Importing goods from overseas can be risky business. There are number of legal issues which arise when dealing with business partners from overseas and these issues are magnified when importing goods.

As well as making sure you have a successful relationship with your importer and are complying with the relevant laws, you need to familiarise yourself with the legal framework when importing goods from another country.

This article is intended for Australian businesses which use, market or sell goods that they have imported from a business overseas. It provides an introduction to the key legal issues and laws which you need to be aware of when you are importing goods.

Australian Law Applies

For starters, there can often be confusion about which national law applies when goods are crossing national boundaries, however other than very small quantities imported just for personal use, all consumer goods brought into Australia must be done in accordance with Australian law.

Make sure you’re aware of your obligations under the Australian Consumer Law!

Licensing

There is no general requirement for importers to hold a government licence in order to import goods.  Although, under some circumstances you may need special permits to allow for clearance of the goods at the Australian border.  The most common types of permits include import, tradegate and quarantine fees.  You must comply with the relevant laws under the different categories of fees to ensure your goods are imported as you planned.

Dangerous Goods

If the goods being imported contain certain chemicals or poisons which may harm people, you will be subject to a wide range of legal obligations which apply to the transportation, packaging, handling, storage and labelling of such goods.  Typical goods in this category include cleaning products, poisons, industrial chemicals and agricultural chemicals.

Goods Registration

There are some imported goods which need be registered if they are classified as “therapeutic.”  If your goods are considered therapeutic, then you will need to register the goods in accordance with Therapeutic Goods Administration laws.

“Therapeutic Goods” include any products which claim to have therapeutic affects including complementary medicines, medical devices and pharmaceuticals.  Under “Therapeutic Goods” legislation, the importer of the goods is considered to be a ‘sponsors’.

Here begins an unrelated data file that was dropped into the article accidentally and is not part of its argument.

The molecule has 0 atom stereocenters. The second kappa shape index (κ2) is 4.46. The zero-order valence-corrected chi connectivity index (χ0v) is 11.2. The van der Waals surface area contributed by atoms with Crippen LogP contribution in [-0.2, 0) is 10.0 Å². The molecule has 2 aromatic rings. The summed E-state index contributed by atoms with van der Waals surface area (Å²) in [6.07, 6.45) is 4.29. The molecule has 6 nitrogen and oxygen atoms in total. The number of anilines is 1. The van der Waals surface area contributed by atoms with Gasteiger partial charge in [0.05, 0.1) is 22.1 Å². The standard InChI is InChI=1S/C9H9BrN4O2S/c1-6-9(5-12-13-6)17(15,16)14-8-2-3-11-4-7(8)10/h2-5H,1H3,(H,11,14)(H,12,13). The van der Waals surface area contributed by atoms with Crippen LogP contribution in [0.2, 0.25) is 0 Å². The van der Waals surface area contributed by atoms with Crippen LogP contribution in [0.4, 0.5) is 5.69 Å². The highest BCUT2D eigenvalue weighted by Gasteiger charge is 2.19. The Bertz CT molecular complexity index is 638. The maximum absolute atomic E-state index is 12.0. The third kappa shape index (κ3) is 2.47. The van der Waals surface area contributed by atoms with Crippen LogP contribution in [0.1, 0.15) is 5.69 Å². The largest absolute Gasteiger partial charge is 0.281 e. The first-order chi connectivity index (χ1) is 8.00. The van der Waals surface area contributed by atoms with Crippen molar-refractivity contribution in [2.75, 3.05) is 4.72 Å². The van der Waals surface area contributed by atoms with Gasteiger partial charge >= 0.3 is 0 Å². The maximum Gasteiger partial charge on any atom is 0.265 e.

Depending on the product, you may have certain obligations relating to compliance, licensing and notification requirements.  Sponsors also have the burden of showing relevant evidence to support any claims made about the product on its packaging and advertising.

You should be aware that there may be further compliance and registration obligations if you are importing chemicals to be used in the industrial, agricultural or veterinary sectors.

Signing a Contract with an Overseas Company

One of the best ways to mitigate the risks of dealing with an overseas exporter is to have an export or import agreement which protects your interests.

An export or import agreement will set out the terms of your arrangement and, once signed, becomes a legally binding contract between you and the other party.

There are a number of terms which you should consider when drafting or reviewing your agreement with the exporter, including:

  • which laws will apply to the agreement;
  • any intellectual property rights to business logos, trademarks and branding;
  • when legal title and risk passes from the exporter to you;
  • how payments will be made; and
  • who has liability for any defective products.

Conclusion

If you are importing goods from overseas, you should consider speaking with a business lawyer to ensure that your business risks are lowered and that you are protected as much as possible!

A business lawyer can provide you with advice to ensure that you are complying with the relevant laws and help you draft an agreement between you and your exporters to ensure that you receive products of good quality and on time.

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